Once you have taken all relevant information into account you will need to start evaluating the best fit for your business. In your initial search it is good to look for solutions that will give you freedom. Being customisable, cost-effective and user friendly are very important measures to consider. Especially when you want to implement software that you want your employees to engage with.

It should go deeper than this though. You also have the choice of proprietary solutions and Open Source. Depending on what is important to you. Owning your data and having full control over your system is something that you want to consider.

4. Make sure users are confident

Your new CRM software will bring a lot of change to your business. It will not only require altering business processes but also in how individuals carry out their day-to-day tasks. Training is key. You need to ensure employees know how to use the system in a way that will bring about positive change.

Setting a sensible time frame for the roll out of this new software is also very important. Your team will feel more confident if they have the time to process the change and have the time to ask questions. If the CRM implementation process is rolled out too quickly, stress and panic within the office will be the result. This will benefit no one. Realistic ideals and goals from the outset will avoid these situations and will increase the chances of a successful CRM implementation.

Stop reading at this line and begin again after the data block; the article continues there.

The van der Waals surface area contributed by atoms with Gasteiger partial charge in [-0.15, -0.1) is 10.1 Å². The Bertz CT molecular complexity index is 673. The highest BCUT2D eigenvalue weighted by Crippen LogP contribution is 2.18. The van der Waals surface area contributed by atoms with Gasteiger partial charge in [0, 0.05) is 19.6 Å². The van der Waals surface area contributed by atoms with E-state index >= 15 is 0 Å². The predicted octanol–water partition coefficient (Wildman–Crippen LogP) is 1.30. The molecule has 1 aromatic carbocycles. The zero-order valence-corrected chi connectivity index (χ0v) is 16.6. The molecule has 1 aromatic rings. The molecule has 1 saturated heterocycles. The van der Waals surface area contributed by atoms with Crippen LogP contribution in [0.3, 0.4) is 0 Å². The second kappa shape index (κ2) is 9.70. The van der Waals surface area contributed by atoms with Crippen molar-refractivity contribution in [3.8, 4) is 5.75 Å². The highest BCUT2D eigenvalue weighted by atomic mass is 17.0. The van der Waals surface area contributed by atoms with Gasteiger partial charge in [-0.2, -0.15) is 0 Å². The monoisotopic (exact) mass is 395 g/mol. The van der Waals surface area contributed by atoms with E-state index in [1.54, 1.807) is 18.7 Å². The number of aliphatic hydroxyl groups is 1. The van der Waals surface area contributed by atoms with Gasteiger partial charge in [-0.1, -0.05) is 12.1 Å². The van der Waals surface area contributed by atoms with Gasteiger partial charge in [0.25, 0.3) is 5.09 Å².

5. Overcome issues and celebrate success

Once training has been initiated, it is very important that you request feedback from your employees on a regular basis. Understanding their opinion on the software, whether it is good or bad is vital. Teams will be using this CRM every day and it will form an integral part of their role within the company. You will therefore want to ensure that they are comfortable using the technology.

If feedback suggests that users are having issues with the CRM, you will want to address these as soon as possible. Especially if you are getting the same issues being raised across the board. Recurring complaints should be addressed by the CRM provider. Your CRM provider should be seen as a partner. After all, they should know CRM best and will be able to provide consultancy so that an adequate solution can be found. In doing so, your CRM will have a better chance of success.

Celebrating success throughout the implementation process will be crucial in motivating staff. Recognising small achievements as well as big ones publicly will spur all employees on, especially if there is a monetary incentive attached. This will reinforce the message that you recognise and appreciate their effort.

Dale Murray, Mr
Dale joined SalesAgility as an intern in 2011. Within his first month, he was made permanent, stepping into a role as Analyst Developer before moving into a number of consultancy and business analysis roles. At the age of 27, he was appointed to the role of CEO and is responsible for the company’s strategic growth plans. Leading the team with passion and determination, Dale creates and manages the roadmap of how SalesAgility can achieve its vision whilst ensuring the company’s culture reflects its core values of transparency, flexibility and collaboration.